What you need to know about vaping and e-cigarettes

Nov 25, 2019

Vaping and electronic cigarettes have dominated much of the news lately—and you’ve probably noticed vape shops opening in or near your neighborhood. But how much do you really know about the nation’s latest nicotine-fueled trend?

Electronic cigarettes (also known as e-cigarettes or e-cigs) are battery-powered devices that turn liquid nicotine into a vapor that you can inhale. E-cigarettes can look like real cigarettes, or they can look like cigars, pipes, pens, or USB flash drives. Most e-cigarettes contain some level of nicotine, with some having as much nicotine as a normal cigarette. The term ‘vaping’ is used to describe how one uses an e-cigarette.

While the e-cigarette trend is fairly new, the fact that nicotine is addictive has been known for decades. E-cigarette manufacturers promote them as being less harmful and having fewer toxins than cigarettes, but they’re not required to disclose the ingredients—so how can we be sure of what we’re vaping?

To make them more appealing, some makers offer e-cigarettes in a variety of flavors—like mango or cappuccino—but that also makes them more appealing to teenagers, even though they’re promoted as an alternative for adult smokers. Teenagers who use e-cigarettes are four times more likely to smoke regular tobacco products than those who don’t vape—and any product containing addictive nicotine is harmful for teenagers, since their brains are still developing.

Let’s take a look at some facts about vaping:

  • E-cigarettes have become the most commonly used tobacco product in the country among youth and young adults.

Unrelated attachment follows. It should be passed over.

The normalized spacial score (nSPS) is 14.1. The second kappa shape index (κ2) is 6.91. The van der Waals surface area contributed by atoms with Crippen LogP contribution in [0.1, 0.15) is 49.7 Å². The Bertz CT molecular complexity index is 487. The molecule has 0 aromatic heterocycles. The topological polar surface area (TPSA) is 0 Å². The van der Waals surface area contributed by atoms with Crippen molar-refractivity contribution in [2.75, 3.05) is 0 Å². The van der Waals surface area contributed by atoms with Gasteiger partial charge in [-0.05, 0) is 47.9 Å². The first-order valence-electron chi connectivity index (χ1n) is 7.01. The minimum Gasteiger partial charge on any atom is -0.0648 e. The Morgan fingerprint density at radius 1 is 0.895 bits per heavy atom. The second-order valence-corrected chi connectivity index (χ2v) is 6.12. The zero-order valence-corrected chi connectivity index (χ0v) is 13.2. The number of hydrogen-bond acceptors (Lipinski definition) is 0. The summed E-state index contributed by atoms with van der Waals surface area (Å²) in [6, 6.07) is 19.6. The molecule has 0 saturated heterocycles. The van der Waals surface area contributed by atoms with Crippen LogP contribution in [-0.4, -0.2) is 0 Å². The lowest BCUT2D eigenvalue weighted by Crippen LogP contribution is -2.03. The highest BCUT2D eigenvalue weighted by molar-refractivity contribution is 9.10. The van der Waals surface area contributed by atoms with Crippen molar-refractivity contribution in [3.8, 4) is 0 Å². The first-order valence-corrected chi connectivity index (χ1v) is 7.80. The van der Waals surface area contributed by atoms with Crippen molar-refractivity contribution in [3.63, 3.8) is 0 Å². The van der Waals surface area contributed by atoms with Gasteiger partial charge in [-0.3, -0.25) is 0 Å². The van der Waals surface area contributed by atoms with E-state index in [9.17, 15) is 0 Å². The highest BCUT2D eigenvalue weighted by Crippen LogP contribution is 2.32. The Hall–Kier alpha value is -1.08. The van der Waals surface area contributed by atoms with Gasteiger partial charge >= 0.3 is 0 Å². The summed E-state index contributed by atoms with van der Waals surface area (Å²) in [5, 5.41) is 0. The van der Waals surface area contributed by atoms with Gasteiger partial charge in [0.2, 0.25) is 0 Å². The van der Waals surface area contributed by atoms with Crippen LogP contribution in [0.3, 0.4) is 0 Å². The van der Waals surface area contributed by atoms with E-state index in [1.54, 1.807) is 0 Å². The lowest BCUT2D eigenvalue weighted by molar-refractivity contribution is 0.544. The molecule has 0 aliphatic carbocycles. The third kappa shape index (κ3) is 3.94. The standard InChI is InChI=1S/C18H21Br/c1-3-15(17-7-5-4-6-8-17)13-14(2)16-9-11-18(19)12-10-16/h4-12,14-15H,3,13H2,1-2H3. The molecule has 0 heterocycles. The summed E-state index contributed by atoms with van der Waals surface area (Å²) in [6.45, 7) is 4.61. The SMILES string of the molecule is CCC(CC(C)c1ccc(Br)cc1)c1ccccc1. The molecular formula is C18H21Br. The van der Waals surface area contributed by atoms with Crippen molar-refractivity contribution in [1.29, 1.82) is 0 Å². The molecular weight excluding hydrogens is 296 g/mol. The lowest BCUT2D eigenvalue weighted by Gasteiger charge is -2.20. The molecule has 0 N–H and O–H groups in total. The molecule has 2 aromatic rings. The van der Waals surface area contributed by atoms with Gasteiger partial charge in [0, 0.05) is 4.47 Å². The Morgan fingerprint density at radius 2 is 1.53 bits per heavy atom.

• Usage has increased so much over the past few years that children age 12 to 17 are now being asked if they vape or use e-cigarettes during well-child visits with their doctors.
  • In 2017, 11.7% of high school students and 3.3% of middle school students reported e-cigarette use in the last 30 days. By contrast, in 2011, only 1.5% of high school students and 0.6% of middle school students reported that they used e-cigarettes in the last 30 days.
  • In 2017, more than 2 million middle school and high school students reported using an e-cigarette in the past 30 days.
  • 99% of all e-cigarettes sold at grocery stores and supermarkets contain nicotine.

As the vaping trend continues to appeal to more teens, talk to the young members of your community about the dangers of vaping. If you have friends or family dealing with children who vape, share these helpful resources with them:

  • Tipsheet for parents about e-cigarettes
  • Maryland Tobacco Quitline: 1-800-QUIT-NOW (1-800-784-8669)

And the next time a coworker or friend asks if you want to take a vape break, opt for a brisk nicotine-free walk around the block instead.

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